As summer approaches, we look forward to backyard BBQs, cooling off in the swimming pool and sipping drinks while watching the sunset. What we don’t want is to get stung by a bee, wasp or hornet – especially a hornet.

Now that Murder Hornets have entered the U.S., you may be wondering just what the difference is between bees, wasps and hornets. No matter what, you don’t want them stinging you, but unless you’re allergic, a bee sting isn’t nearly as dangerous as a wasp or hornet sting.

How to tell bees, wasps and hornets apart based on what they look like. 

 

Bees, like the classic honeybees that you see near flowers, are the smallest of the three. They are anywhere from a quarter of an inch to an inch long. They also look fussy. The hair on a bee helps them collect honey. They often are yellow with black stripes on their back.

Wasps can be bigger than bees. They are typically a half inch to an inch long. They are not fussy. Instead, they look narrower than bees. They can be a combination of black, yellow and orange.

Hornets are actually a type of wasp, but they are even bigger than normal wasps. That murder hornet you’ve heard about can be 2 inches long. 

Where would I see bees, wasps or hornets?

Bees like to live in hollow trees, abandoned rodent burrows or in another unpainted wooden object. You’ll also see them around flowers.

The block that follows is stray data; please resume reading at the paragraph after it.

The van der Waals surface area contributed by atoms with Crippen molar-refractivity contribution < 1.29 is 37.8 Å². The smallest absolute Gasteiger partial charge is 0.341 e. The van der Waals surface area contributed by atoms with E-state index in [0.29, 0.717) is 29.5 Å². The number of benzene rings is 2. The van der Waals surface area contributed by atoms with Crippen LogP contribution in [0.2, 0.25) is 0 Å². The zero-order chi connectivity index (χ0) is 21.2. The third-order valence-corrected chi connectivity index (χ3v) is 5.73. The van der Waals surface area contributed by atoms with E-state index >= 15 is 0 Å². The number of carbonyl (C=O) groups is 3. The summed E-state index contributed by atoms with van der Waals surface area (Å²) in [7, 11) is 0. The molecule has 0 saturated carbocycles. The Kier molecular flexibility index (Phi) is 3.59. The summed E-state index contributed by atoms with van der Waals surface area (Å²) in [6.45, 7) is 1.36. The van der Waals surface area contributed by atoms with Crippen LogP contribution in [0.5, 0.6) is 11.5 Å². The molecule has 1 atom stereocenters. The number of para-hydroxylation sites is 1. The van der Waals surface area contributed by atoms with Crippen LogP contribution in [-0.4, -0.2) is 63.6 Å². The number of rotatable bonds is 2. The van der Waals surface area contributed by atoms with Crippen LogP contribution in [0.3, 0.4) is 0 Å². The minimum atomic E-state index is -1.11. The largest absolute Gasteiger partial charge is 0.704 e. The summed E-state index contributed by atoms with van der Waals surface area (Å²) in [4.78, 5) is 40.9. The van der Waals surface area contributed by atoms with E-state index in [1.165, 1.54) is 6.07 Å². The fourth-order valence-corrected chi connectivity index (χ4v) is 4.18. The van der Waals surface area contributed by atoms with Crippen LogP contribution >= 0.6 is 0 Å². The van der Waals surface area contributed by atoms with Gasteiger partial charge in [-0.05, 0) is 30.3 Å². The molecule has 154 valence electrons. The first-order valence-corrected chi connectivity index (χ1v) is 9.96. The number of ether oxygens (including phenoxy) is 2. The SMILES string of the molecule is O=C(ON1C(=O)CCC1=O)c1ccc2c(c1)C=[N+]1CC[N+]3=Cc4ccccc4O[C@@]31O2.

Wasp nests are usually in places like gutters, bushes or along fences. One type of wasp, the yellow jacket, builds its nests on the ground. Wasps like to eat meat, so if you’re having a BBQ, they may come for the meat.

Hornet nests can be found in trees, bushes, hanging from eaves, and even utility poles. Since they are wasps, they also like meat.

Why are wasps and hornets more dangerous than bees?

Typically, bees die after they sting someone. While getting stung by a bee hurts, unless you’re allergic, you’ll probably recover just fine at home.

Wasps and hornets do not die after they sting their victim. They can and will sting multiple times, especially if they feel threatened. It’s not a good idea to swat at a wasp or hornet. That will only make them want to attack even more. It’s better to walk away.

While you shouldn’t let these winged insects ruin your outdoor fun, be sure to stay away from them if you see them.

Have you ever been stung by a bee, wasp or hornet?